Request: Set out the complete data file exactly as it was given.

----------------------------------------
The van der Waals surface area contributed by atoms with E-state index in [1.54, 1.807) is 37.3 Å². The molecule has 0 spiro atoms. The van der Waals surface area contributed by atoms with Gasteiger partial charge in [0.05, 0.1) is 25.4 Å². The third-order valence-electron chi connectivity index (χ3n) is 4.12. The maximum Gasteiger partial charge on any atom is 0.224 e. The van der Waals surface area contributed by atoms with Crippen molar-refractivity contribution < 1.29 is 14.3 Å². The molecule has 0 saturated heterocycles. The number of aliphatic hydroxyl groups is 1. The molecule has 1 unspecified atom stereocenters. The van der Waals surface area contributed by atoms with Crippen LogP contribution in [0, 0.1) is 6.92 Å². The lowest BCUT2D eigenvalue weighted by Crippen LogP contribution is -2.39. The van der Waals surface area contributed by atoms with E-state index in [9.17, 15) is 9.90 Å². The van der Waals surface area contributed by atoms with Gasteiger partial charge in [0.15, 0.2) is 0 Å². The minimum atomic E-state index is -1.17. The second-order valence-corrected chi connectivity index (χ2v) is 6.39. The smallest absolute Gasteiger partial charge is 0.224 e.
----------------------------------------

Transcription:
The van der Waals surface area contributed by atoms with E-state index in [1.54, 1.807) is 37.3 Å². The molecule has 0 spiro atoms. The van der Waals surface area contributed by atoms with Gasteiger partial charge in [0.05, 0.1) is 25.4 Å². The third-order valence-electron chi connectivity index (χ3n) is 4.12. The maximum Gasteiger partial charge on any atom is 0.224 e. The van der Waals surface area contributed by atoms with Crippen molar-refractivity contribution < 1.29 is 14.3 Å². The molecule has 0 saturated heterocycles. The number of aliphatic hydroxyl groups is 1. The molecule has 1 unspecified atom stereocenters. The van der Waals surface area contributed by atoms with Crippen LogP contribution in [0, 0.1) is 6.92 Å². The lowest BCUT2D eigenvalue weighted by Crippen LogP contribution is -2.39. The van der Waals surface area contributed by atoms with E-state index in [9.17, 15) is 9.90 Å². The van der Waals surface area contributed by atoms with Gasteiger partial charge in [0.15, 0.2) is 0 Å². The minimum atomic E-state index is -1.17. The second-order valence-corrected chi connectivity index (χ2v) is 6.39. The smallest absolute Gasteiger partial charge is 0.224 e.